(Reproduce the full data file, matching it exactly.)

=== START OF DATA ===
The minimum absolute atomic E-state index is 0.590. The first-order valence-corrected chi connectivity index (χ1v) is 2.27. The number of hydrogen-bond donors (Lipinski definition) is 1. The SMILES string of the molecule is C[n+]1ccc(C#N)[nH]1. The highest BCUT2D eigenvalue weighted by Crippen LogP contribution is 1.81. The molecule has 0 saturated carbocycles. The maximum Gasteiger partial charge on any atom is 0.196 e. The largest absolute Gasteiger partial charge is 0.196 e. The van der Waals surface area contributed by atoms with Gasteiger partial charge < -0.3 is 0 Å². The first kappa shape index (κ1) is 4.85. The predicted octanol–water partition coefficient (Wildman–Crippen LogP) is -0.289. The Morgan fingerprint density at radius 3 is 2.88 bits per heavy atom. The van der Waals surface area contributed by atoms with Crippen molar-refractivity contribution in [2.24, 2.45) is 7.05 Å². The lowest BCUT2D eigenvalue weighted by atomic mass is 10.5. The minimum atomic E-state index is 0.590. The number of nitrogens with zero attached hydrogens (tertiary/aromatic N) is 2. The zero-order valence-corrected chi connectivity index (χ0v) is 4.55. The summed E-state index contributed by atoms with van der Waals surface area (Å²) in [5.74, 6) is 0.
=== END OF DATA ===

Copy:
The minimum absolute atomic E-state index is 0.590. The first-order valence-corrected chi connectivity index (χ1v) is 2.27. The number of hydrogen-bond donors (Lipinski definition) is 1. The SMILES string of the molecule is C[n+]1ccc(C#N)[nH]1. The highest BCUT2D eigenvalue weighted by Crippen LogP contribution is 1.81. The molecule has 0 saturated carbocycles. The maximum Gasteiger partial charge on any atom is 0.196 e. The largest absolute Gasteiger partial charge is 0.196 e. The van der Waals surface area contributed by atoms with Gasteiger partial charge < -0.3 is 0 Å². The first kappa shape index (κ1) is 4.85. The predicted octanol–water partition coefficient (Wildman–Crippen LogP) is -0.289. The Morgan fingerprint density at radius 3 is 2.88 bits per heavy atom. The van der Waals surface area contributed by atoms with Crippen molar-refractivity contribution in [2.24, 2.45) is 7.05 Å². The lowest BCUT2D eigenvalue weighted by atomic mass is 10.5. The minimum atomic E-state index is 0.590. The number of nitrogens with zero attached hydrogens (tertiary/aromatic N) is 2. The zero-order valence-corrected chi connectivity index (χ0v) is 4.55. The summed E-state index contributed by atoms with van der Waals surface area (Å²) in [5.74, 6) is 0.